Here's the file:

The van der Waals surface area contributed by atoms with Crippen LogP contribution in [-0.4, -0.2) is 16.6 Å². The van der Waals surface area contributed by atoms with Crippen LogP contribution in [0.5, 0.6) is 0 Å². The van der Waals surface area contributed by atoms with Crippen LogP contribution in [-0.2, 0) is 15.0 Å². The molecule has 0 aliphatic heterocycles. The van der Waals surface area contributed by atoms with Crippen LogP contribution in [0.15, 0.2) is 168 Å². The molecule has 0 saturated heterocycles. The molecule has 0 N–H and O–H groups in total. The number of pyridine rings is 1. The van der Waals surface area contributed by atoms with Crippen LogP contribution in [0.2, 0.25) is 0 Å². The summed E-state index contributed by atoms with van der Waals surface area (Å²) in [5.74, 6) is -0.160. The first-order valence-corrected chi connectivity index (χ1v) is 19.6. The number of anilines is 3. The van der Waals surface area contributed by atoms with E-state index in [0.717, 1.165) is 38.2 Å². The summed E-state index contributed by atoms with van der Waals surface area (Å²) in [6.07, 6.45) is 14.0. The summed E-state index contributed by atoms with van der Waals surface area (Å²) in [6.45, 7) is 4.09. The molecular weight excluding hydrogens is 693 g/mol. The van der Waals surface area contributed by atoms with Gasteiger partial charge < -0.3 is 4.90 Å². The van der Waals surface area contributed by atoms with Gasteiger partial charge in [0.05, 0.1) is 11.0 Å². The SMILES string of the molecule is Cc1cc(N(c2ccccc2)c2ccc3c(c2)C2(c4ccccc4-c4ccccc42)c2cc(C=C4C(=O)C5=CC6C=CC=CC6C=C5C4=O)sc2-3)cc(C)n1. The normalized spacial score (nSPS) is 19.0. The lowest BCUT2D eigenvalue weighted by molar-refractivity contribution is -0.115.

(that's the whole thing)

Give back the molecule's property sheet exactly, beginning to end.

The van der Waals surface area contributed by atoms with Crippen LogP contribution in [-0.4, -0.2) is 16.6 Å². The van der Waals surface area contributed by atoms with Crippen LogP contribution in [0.5, 0.6) is 0 Å². The van der Waals surface area contributed by atoms with Crippen LogP contribution in [-0.2, 0) is 15.0 Å². The molecule has 0 aliphatic heterocycles. The van der Waals surface area contributed by atoms with Crippen LogP contribution in [0.15, 0.2) is 168 Å². The molecule has 0 saturated heterocycles. The molecule has 0 N–H and O–H groups in total. The number of pyridine rings is 1. The van der Waals surface area contributed by atoms with Crippen LogP contribution in [0.2, 0.25) is 0 Å². The summed E-state index contributed by atoms with van der Waals surface area (Å²) in [5.74, 6) is -0.160. The first-order valence-corrected chi connectivity index (χ1v) is 19.6. The number of anilines is 3. The van der Waals surface area contributed by atoms with E-state index in [0.717, 1.165) is 38.2 Å². The summed E-state index contributed by atoms with van der Waals surface area (Å²) in [6.07, 6.45) is 14.0. The summed E-state index contributed by atoms with van der Waals surface area (Å²) in [6.45, 7) is 4.09. The molecular weight excluding hydrogens is 693 g/mol. The van der Waals surface area contributed by atoms with Gasteiger partial charge < -0.3 is 4.90 Å². The van der Waals surface area contributed by atoms with Gasteiger partial charge in [0.05, 0.1) is 11.0 Å². The SMILES string of the molecule is Cc1cc(N(c2ccccc2)c2ccc3c(c2)C2(c4ccccc4-c4ccccc42)c2cc(C=C4C(=O)C5=CC6C=CC=CC6C=C5C4=O)sc2-3)cc(C)n1. The normalized spacial score (nSPS) is 19.0. The lowest BCUT2D eigenvalue weighted by molar-refractivity contribution is -0.115.